The golden goose of New York City is not only losing feathers; it is now spitting blood, necessitating changes to the entire structure of government.

According to the municipal finance department, the overall value of the commercial real estate in Gotham, including offices, shops, and hotels, is almost $9 billion less than its most recent high. As businesses reduce the size of their offices and close stores all around the city, it will probably fall even further.

Vornado, one of the largest real estate companies in the city, was recently dropped from the S&P 500. “The fall in office occupancy continues to harm retail establishments and hotels in the city adding to the sector’s gradual recovery,” writes Finance Commissioner Preston Niblack.

Not only has the revenue from property taxes decreased: The Finance Department expects the $465 million in taxes on business transactions to generate less than 43% of total income this fiscal year. Residential transfer taxes revenue will decrease by 27.3%, or hundreds of millions more.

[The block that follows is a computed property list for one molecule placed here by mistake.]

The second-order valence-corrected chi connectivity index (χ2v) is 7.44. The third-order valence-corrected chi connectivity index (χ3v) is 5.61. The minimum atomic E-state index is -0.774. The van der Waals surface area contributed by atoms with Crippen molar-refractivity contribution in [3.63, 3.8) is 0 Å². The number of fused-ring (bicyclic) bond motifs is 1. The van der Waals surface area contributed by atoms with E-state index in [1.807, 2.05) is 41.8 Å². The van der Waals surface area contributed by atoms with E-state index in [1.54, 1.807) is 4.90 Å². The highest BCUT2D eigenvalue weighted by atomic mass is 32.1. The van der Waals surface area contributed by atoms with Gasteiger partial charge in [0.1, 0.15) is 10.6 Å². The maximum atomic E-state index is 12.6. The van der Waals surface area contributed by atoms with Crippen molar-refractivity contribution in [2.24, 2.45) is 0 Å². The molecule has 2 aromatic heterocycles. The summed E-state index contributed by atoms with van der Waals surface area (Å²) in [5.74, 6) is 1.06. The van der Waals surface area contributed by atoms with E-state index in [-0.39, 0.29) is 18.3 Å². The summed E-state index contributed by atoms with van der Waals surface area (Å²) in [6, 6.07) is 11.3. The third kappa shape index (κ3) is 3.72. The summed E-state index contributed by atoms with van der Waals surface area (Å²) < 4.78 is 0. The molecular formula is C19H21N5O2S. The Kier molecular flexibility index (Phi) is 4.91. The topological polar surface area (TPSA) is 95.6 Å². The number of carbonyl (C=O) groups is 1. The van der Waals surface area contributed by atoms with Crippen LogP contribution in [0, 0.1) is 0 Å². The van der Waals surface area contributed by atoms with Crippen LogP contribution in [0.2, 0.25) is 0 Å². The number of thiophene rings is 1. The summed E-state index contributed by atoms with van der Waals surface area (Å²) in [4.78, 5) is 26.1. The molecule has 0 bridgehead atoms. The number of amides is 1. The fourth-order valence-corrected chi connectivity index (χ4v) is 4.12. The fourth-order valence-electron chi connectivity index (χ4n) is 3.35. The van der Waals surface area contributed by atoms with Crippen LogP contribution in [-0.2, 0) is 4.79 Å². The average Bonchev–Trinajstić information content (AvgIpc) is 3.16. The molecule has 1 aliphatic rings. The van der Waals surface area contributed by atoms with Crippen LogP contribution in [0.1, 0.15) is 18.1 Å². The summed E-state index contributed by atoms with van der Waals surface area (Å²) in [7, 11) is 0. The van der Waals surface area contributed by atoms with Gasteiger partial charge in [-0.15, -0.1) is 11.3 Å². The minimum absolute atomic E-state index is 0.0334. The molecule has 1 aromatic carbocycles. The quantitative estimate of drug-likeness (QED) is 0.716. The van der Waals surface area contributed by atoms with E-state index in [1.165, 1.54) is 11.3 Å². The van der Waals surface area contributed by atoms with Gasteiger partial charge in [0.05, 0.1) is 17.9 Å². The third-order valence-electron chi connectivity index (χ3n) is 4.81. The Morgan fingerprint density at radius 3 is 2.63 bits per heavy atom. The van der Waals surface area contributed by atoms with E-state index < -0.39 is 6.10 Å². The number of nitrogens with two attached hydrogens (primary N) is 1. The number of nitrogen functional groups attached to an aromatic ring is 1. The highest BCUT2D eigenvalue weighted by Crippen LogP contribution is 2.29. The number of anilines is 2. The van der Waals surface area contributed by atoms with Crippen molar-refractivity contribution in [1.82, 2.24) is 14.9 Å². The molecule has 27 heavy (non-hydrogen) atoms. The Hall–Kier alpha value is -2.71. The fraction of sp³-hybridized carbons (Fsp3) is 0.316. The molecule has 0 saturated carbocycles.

Real estate taxes are the largest source of revenue for New York City, accounting for a third of its $106.4 billion budget. The $40 billion or more in general obligation bonds issued by Gotham are also primarily backed by anticipated future property taxes.

The city’s retail, hotel, and construction industries, all of which were severely impacted by the epidemic, are also in for a rough time as a result of the loss of office workers that are driving this. The revenue from sales and income taxes for the city (and state) is also harmed.

Politicians in the city and state have grown to expect a never-ending supply of money. They receive a lot of campaign cash from real estate, in fact. All of their long-term expectations will need to adjust if the real estate crisis is not a passing fad (and the rise of remote work alone is a game-changer).

That entails far more than abandoning lingering Bill de Blasio ideals like universal 3K or “fat-trimming,” as demonstrated by Mayor Eric Adams’ recent reductions in city employees.

Every special interest that relies on the absurdly huge government of New York City will see their piece of the cheese shifting, if not being taken away.

This might lead to public worker strikes, severe political conflict over a drastically smaller pie, and a new economic catastrophe. The usual culprits will all point the finger at Adams, but the math forces the mayor to continue making cuts.

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